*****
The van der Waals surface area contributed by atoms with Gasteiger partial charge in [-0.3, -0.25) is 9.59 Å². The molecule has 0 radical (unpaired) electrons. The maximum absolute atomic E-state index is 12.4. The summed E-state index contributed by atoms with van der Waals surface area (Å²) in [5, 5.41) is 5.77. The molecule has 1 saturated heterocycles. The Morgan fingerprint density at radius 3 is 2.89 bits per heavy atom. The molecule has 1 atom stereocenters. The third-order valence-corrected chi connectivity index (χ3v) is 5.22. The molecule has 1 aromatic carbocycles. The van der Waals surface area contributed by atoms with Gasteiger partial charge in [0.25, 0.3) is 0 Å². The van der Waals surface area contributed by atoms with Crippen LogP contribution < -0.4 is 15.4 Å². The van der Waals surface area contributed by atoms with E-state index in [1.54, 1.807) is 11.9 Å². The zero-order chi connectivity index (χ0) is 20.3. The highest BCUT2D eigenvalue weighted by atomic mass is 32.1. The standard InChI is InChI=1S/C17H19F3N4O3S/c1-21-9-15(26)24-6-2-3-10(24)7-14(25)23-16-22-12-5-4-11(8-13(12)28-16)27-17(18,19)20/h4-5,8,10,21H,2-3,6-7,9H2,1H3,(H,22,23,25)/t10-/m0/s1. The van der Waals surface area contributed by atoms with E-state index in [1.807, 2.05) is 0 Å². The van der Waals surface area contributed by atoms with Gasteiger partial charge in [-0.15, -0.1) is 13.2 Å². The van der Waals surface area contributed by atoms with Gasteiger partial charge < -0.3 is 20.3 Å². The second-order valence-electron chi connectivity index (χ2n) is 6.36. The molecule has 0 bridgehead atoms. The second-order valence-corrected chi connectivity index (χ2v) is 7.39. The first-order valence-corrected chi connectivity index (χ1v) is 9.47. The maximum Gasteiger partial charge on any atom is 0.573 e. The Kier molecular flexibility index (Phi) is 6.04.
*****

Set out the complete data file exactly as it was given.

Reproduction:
The van der Waals surface area contributed by atoms with Gasteiger partial charge in [-0.3, -0.25) is 9.59 Å². The molecule has 0 radical (unpaired) electrons. The maximum absolute atomic E-state index is 12.4. The summed E-state index contributed by atoms with van der Waals surface area (Å²) in [5, 5.41) is 5.77. The molecule has 1 saturated heterocycles. The Morgan fingerprint density at radius 3 is 2.89 bits per heavy atom. The molecule has 1 atom stereocenters. The third-order valence-corrected chi connectivity index (χ3v) is 5.22. The molecule has 1 aromatic carbocycles. The van der Waals surface area contributed by atoms with Gasteiger partial charge in [0.25, 0.3) is 0 Å². The van der Waals surface area contributed by atoms with Crippen LogP contribution < -0.4 is 15.4 Å². The van der Waals surface area contributed by atoms with E-state index in [1.54, 1.807) is 11.9 Å². The zero-order chi connectivity index (χ0) is 20.3. The highest BCUT2D eigenvalue weighted by atomic mass is 32.1. The standard InChI is InChI=1S/C17H19F3N4O3S/c1-21-9-15(26)24-6-2-3-10(24)7-14(25)23-16-22-12-5-4-11(8-13(12)28-16)27-17(18,19)20/h4-5,8,10,21H,2-3,6-7,9H2,1H3,(H,22,23,25)/t10-/m0/s1. The van der Waals surface area contributed by atoms with E-state index in [1.807, 2.05) is 0 Å². The van der Waals surface area contributed by atoms with Gasteiger partial charge in [-0.15, -0.1) is 13.2 Å². The van der Waals surface area contributed by atoms with Gasteiger partial charge < -0.3 is 20.3 Å². The second-order valence-electron chi connectivity index (χ2n) is 6.36. The molecule has 0 bridgehead atoms. The second-order valence-corrected chi connectivity index (χ2v) is 7.39. The first-order valence-corrected chi connectivity index (χ1v) is 9.47. The maximum Gasteiger partial charge on any atom is 0.573 e. The Kier molecular flexibility index (Phi) is 6.04.